On September 30, 2016, 13th became the first documentary to ever open the New York Film Festival. It opens in some theaters and is available for streaming from Netflix beginning October 7.
The prophets of our times are documentary filmmakers who are constantly questioning what African-American activist Cornel West describes as our "adjustment to injustice." One of these prophets is director Ava DuVernay, who was previously at the helm of Selma, a biopicture about civil rights leader Dr. Martin Luther King, Jr., and his crusade for equality. This time she takes on the atrocious and unrelentingly unjust treatment of blacks throughout American history. She reminds us that African-Americans have been victims of forced labor, racial bigotry, lynchings and other hate crimes, economic inequality, police brutality, and mass incarceration. This is the nation's disgrace.
13th is a full-spectrum overview of the domination and subjugation of blacks with a concerted and ongoing effort to keep slavery alive in other forms. In this era of the Black Lives Matter movement and a rash of police shootings of black people, DuVernay focuses on "mass incarceration" as a strategy of power hungry white presidents and racists of every stripe.
We learn in the beginning of this wide-ranging documentary that whereas the United States has only 5% of the world's population, it has 25% of its prisoners. Other statistics are equally disturbing:
- In 1972, the U.S. prison population was 200,000; now it is 2.3 million.
- Black men make up 6.5% of the U.S. population but 40.2% percent of the prison population.
- 1 in 3 black men "can expect to go to prison in their lifetimes" as opposed to 1 out of 17 whites.
- 97% of all inmates were imprisoned after a plea bargain, meaning they never had their case tried in a court.
With the impressive support of 38 historians, political leaders, black scholars, journalists, civil rights activists, and others, DuVernay traces the genesis of this virulent oppression back to the end of the Civil War and the passage of the 13th Amendment which abolished slavery and involuntary servitude "except as a punishment for crime whereof the party shall have been duly convicted." It was that clause which gave constitutional authority behind the enslavement of those who could be deemed "criminals." During the Reconstruction era after the Civil War, many of the freed slaves were arrested, often for petty crimes like vagrancy and loitering, so that they could once more provide needed labor to support the Southern economy.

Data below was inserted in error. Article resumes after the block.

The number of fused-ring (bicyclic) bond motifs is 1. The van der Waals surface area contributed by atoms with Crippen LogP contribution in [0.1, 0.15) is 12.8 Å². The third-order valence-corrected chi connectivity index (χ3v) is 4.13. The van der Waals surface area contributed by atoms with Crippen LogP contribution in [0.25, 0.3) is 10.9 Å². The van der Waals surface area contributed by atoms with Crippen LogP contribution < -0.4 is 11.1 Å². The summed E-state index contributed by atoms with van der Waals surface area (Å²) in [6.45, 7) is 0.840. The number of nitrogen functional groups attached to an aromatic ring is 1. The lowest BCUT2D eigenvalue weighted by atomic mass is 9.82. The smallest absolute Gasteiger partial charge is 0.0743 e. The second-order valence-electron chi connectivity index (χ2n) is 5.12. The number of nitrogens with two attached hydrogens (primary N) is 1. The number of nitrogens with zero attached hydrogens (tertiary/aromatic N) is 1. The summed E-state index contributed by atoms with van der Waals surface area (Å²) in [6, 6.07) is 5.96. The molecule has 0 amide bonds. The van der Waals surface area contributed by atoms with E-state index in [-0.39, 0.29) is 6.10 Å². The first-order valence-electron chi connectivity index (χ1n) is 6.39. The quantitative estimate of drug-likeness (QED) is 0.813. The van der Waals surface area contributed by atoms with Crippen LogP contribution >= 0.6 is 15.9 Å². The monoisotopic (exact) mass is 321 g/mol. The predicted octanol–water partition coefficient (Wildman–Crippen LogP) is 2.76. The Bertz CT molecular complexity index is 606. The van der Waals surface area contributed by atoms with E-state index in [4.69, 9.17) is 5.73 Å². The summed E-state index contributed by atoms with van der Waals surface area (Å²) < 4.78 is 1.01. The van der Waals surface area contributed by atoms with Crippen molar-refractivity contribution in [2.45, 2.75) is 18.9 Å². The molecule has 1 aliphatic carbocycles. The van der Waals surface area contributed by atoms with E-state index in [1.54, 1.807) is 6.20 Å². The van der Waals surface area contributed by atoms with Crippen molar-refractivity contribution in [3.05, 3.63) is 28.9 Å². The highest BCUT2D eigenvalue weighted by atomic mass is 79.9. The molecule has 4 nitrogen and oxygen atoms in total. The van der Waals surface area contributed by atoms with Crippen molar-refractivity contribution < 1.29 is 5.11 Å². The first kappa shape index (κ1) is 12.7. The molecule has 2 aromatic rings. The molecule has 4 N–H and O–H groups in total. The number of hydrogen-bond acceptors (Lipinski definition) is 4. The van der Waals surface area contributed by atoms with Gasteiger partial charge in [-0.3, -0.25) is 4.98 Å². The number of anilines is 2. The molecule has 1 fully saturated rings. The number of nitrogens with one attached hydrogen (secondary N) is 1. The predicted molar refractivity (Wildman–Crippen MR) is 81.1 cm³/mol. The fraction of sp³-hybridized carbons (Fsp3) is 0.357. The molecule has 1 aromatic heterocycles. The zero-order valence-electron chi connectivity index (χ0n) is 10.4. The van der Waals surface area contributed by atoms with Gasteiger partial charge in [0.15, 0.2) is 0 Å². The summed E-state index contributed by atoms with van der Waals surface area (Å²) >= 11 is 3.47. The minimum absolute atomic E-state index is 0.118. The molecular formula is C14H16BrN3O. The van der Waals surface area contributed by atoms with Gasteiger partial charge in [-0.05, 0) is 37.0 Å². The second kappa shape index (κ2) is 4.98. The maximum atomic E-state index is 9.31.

White supremacists and bigots reveled in the image of the black criminal in the controversial 1915 film The Birth of a Nation. Here black men were depicted as monsters who break the law and rape white women. Jelani Cobb, an African-American Studies professor, delivers an edifying assessment of this film which catalyzed the rebirth of the Ku Klux Klan and the spread of violence against blacks.
Michelle Alexander, author of The New Jim Crow, is an articulate and sharp advocate of racial equality who provides key insights into the redesign of racial caste in America. President Richard Nixon's campaign for "Law & Order" became a national issue under President Ronald Reagan as the "War on Drugs." One of the many surprise testimonies comes from the recorded testimony of John Eichman, who served the Nixon regime as Assistant to the President for Domestic Affairs: